Five College Africa Day celebrates life of Nelson Mandela

By Julia McLaughlin

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Shannon Broderick/Daily Collegian

Shannon Broderick/Daily Collegian

In celebration of Five College Africa Day 2014, UMass held a tribute this past Friday to recognize the life and legacy of Nelson Mandela. The event consisted of musical and dance performances, poetry readings, guest speakers and panelists discussing the South African struggle during the 20th century.

The program director, Professor Mzamo Mangaliso from the Isenberg School of Management, began the tribute with the acknowledgement that this celebration of Mandela’s life is on the 46th anniversary of the assassination of Martin Luther King, Jr., another member of the fight against racism and discrimination.

Throughout the event, the Amandla Chorus, the Amherst Area Gospel Choir, and the West African Music Ensemble performed songs, including the opening piece, “Lift Every Voice and Sing.” Other songs included “Senzenina,” “Singabahambayo Thina,” “Asikhathali” and “Asimbonanga,” all South African anti-apartheid songs.

The music, along with a performance by the Wonberi Dancers featuring Marilyn and Sekou Sylla and the Bamidele Drummers, served as upbeat celebrations of the life of Mandela, motivating the crowd to participate.

Sekou Sylla, a dancer, acrobat and musician with Les Ballets Africains, performed at the event. She previously had the honor in 1990 to dance for Nelson Mandela when he visited Boston, and, because of this experience, felt it was a continued privilege to be dancing for him at this tribute.

The first panel of the event focused on Mandela’s work in South Africa on the global scale. Professor John Bracey of the Department of Afro-American Studies began his talk by openly recognizing, “Today is the anniversary of the assassination of Martin Luther King. Today we are celebrating Nelson Mandela.”

He saw these two different events as inclusive entities, sharing a common theme. “Nobody on earth can separate the struggle of black people,” Bracey revealed, discussing the struggles that all people of color in the world face.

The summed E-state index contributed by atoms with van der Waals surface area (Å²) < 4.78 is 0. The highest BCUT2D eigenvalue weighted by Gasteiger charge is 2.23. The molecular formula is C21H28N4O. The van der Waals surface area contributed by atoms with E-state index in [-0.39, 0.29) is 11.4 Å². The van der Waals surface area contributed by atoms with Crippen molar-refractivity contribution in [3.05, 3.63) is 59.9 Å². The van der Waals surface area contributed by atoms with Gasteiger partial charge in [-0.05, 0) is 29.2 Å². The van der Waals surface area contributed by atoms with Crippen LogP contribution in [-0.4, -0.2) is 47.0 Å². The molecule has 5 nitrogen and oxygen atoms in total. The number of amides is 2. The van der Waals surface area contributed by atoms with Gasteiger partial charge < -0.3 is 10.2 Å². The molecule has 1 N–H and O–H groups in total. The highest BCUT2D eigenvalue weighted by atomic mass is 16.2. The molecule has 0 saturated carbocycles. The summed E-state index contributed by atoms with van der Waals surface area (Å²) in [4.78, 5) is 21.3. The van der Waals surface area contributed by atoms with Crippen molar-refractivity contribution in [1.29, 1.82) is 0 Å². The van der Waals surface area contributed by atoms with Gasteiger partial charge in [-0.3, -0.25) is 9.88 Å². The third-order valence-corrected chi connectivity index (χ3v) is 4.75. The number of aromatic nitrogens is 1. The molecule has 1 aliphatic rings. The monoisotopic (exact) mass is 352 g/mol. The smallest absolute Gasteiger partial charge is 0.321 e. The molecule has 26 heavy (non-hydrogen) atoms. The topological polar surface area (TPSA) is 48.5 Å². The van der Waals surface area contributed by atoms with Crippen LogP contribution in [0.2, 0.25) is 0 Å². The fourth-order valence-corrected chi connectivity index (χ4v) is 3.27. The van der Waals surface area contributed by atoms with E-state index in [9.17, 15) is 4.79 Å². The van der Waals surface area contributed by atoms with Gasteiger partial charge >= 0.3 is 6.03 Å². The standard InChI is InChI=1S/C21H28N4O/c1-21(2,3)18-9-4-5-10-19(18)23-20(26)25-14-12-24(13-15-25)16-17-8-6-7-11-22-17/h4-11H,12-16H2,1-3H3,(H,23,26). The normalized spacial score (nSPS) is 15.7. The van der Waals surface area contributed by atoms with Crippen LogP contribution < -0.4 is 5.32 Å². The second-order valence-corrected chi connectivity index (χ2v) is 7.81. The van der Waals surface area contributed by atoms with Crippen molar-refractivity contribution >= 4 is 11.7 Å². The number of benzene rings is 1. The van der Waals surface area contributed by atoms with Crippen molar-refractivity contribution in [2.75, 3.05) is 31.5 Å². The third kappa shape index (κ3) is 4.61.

To Professor Bracey, loving one another has nothing to do with appearance, similarity, or family relationship, but instead carrying a “spark of humanity that puts you on the planet” and keeps you connected to everyone else.

Professor Bracey believed that Mandela understood this idea as he became a humanitarian through his efforts to end apartheid and combat racism.

Another panelist, Ms. Ingrid Askew, most noted for her 13 month walking pilgrimage in Africa in which she retraced the transatlantic slave route, recited a poem written by her close friend which honors the life and legacy of Mandela.

In the poem, she calls Mandela a “role model,” and “a hero to every kid” who was “able to resolve the unresolvable.” “History captures you as bearer of hope…slayer of all tyrannies” she noted.

As a young single mother living in Boston, Askew worked with grassroots for a long time, going to meetings where she met South Africans living in exile.

As a theater artist, she went to many plays, in particular one about South Africa which left her mesmerized and intrigued to learn more about this culture. Calling South Africa her “second country,” after living there for 10 years, Askew ended her speech with nationalistic sentiments noting, “My name is Ingrid Askew and I am proudly South African.”

The event also included the delivery of a poem written by students from the Five Colleges. “Marehemu Madiba Mandela,” written in Swahili, spoke of Mandela’s courage and strength during his fight against apartheid.

Dr. Garrey M. Dennie, Associate Professor of History at St. Mary’s College of Maryland and former speech writer for Nelson Mandela, gave the keynote speech, “Mandela’s Words: Mightier than the Sword.” In South Africa at the time when Mandela was freed from prison, Dennie noted that it was the most remarkable day of his life thus far.

He recounted seeing tens of thousands of South Africans leaving their houses, taking to the streets to run and dance. At that moment, as he explained, the white South African police were “making way for the people” as they were finally on their side.

In June 1964, when Dennie was only three years old, Mandela “gave the greatest speech in the history of South African politics,” before he would be imprisoned for 27 years. Only two weeks after his release, Mandela would then give an address to an international audience, words put together by Dennie himself. When reflecting on this past achievement, Dennie commended Mandela for continuing to lead the fight while others would lose focus and courage after imprisonment.

Cheryl Love Grandison-Clark, a sophomore at UMass, read a poem title “Why?” in which she referred to the struggle that Mandela experienced and recognized his efforts against apartheid. She spoke about South Africa, noting that during this time “identities were lost, roots were burned” while people were “waiting for the oppression, the hate, to let up.” However, she revealed the strength of South Africans and all those who experience racism, noting that “but today, we are black and we can all celebrate that.”

Julia McLaughlin can be reached at [email protected]